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Football’s unifying power

Football should be proud of the way it responded to a difficult situation.

So often when we talk about the power of football we typically think in sporting terms. That outrageous ability of the game to evoke passionate emotions, both positive and negative, in fans, players, administrators, even officials.

Yet, last weekend during the Tottenham Hotspur versus Bolton Wanderers match we saw just what a force for good the game can and should be.

As someone who has received that call with news of his sporting idol’s unexpected serious illness, it is heartening to see the recovery of Fabrice Muamba, who unexpectedly collapsed due to a heart attack during an FA Cup Quarter Final game beamed live around the world.

It did not take long for those involved in the game to realise that something serious was wrong with the former Arsenal, Birmingham City and Congo refugee. By the time he was stretchered off, tens of thousands of people in the ground and many more in homes across the globe, were wishing him well, chanting his name and hoping that he would survive his ordeal.

Miraculous recovery

Muamba has made a miraculous recovery after 'dying' for 78 minutes. He will in the coming months, get to understand as we did, that sport has an amazing ability to heal often fractious wounds. That, on occasions such as this, sport is one of the few things – possibly – the only thing that can bring us together without a second thought for our differences.

There is no better universal advert for the game, than what happened over the weekend. That when the chips are down and real life intrudes on this fantasy we call football, all its actors are united, able to come together and support each other in the name of sport and the marvellous players that give us so much pleasure from it.

It is the sincerity of the feeling and depth of common ground that, regardless of one’s colour, creed or sexuality, is so empowering. I am positive Muamba and his family will feel it. I know we did during our most difficult times.

That often used phrase, “the football family” is brought to life in all it’s glory during times of distress. The well wishers, the cards, the messages of concern and support, are such a wonderful tonic, the game becomes truly larger than life, with the ability to uplift and support in wonderfully powerful ways.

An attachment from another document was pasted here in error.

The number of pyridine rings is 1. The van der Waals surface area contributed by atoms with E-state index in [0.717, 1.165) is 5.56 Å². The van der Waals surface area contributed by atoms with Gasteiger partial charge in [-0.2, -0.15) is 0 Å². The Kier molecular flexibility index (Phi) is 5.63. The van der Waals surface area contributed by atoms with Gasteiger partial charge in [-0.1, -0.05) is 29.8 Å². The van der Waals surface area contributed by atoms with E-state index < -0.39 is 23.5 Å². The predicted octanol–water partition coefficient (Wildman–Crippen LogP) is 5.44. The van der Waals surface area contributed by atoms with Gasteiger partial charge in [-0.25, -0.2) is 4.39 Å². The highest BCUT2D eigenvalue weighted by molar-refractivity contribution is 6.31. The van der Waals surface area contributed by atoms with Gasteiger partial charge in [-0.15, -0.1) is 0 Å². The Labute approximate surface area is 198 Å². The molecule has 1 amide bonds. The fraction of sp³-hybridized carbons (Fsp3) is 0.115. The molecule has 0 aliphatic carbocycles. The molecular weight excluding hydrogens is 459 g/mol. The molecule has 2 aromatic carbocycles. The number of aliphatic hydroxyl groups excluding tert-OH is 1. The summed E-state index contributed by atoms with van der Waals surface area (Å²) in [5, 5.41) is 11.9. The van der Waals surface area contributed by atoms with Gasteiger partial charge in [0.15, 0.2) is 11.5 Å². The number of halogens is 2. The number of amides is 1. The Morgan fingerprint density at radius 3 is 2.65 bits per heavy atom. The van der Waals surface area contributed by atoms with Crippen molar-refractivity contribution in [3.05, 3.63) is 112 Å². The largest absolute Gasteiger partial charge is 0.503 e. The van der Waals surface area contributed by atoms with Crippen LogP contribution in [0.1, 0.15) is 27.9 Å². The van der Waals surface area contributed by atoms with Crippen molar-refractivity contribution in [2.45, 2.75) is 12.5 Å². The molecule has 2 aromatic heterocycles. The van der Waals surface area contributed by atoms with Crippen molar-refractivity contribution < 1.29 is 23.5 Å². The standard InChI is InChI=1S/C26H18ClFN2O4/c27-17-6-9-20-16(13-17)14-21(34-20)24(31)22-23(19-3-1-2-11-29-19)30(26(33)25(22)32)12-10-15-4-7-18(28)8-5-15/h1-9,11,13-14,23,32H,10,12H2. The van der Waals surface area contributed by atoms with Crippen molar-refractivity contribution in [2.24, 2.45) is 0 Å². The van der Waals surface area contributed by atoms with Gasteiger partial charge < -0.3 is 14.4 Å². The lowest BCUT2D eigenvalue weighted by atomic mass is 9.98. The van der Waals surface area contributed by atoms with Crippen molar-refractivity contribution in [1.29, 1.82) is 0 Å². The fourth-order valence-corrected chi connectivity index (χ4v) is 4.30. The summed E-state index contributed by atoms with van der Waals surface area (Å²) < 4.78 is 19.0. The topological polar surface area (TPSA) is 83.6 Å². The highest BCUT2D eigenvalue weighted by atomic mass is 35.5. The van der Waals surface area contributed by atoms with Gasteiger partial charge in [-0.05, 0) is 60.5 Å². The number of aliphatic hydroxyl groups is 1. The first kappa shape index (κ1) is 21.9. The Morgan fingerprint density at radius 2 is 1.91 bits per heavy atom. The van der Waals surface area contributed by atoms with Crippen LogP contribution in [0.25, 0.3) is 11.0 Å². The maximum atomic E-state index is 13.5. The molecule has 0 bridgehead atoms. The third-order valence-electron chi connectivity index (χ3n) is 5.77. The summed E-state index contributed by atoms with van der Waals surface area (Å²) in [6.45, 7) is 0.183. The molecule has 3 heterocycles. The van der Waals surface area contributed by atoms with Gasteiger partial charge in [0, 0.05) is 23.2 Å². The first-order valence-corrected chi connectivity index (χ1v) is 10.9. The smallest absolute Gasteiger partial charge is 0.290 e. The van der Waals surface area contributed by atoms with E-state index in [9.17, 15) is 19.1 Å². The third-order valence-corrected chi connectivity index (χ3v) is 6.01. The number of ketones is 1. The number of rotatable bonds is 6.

In moments like these we are reminded that football punters, so often maligned for their crass chants and vitriolic abuse, are able to understand what makes the game so great. Those people that kick a round sphere into an oblong goal, are, despite the deification, human. For a short period of time, colours, stripes, badges and breeds, mean little.

'Masters of the universe'

Our young footballers often believe they are the masters of the universe, so when one so talented is struck down, it touches something in all of us. That Muamba was a man of colour matters little next to the battle for health and fitness.

Such events also have a startlingly powerful side effect. Men that seem immortal rush for scans and checks they should be having as a matter of routine. Facts that we should know, also come rapidly into focus.

One Guardian report, for example, looked at the work of Dr. Steve Cox, director of screening at the charity Cardiac Risk in the Young (CRY).

He said sport can significantly increase the risk of a cardiac incident if a person has an underlying condition, as he pressed to get our young to recognise the importance of cardiac screening.

He added: "One in every 300 of the young people that CRY tests will be identified with a potentially life-threatening condition.

'12 fit young people die every week in the UK'

"Every week in the UK, 12 apparently fit and healthy young people, under the age of 35, die from undiagnosed cardiac conditions. 80% of these deaths will occur with no prior symptoms."

It’s hard to ignore numbers like those. While there are no silver linings to an event like last weekend’s. It does allow us time to pause and remember that our health is all important.

And be reminded, that even as we celebrate the collective humanity of the football family, we should not forget that some unfortunate souls march to a different beat.

Such as the pitiful Swansea University student Liam Stacey who finds himself in court as a result of a racially motivated tweet about Muamba’s collapse.

The misguided youth actually puts things into a racial context for us.

He was in fact, the exception, not the rule. Yet, this one incident of shameful morality, could colour a whole stadium full of prejudice, if left unchecked.

By Delroy Alexander, Chairman, Sacred Sports Foundation

Delroy Alexander is the Chairman of the Sacred Sports Foundation, a not for profit charity based in the St. Lucia. He is a seasoned sports administrator and is a former Chicago Tribune senior investigative business reporter and a Pulitzer Prize nominee journalist.

Founded by brother and former Lincoln City and Macclesfield Town manager Keith Alexander, the Sacred Sports Foundation uses sport to working with disadvantaged Caribbean youth.

As well as having partnered with the St. Lucia Football Association, the Foundation recently partnered with Football Against Racism in Europe and has secured important grants from UNESCO and the Australian Government among others.

In 2013, the Foundation expects to host a major conference, Sport in Black and White, focusing on actively looking for and implementing game changing solutions. We will be writing regularly on issues of importance to help spark the debate and to be a catalyst for change.

For more information click here

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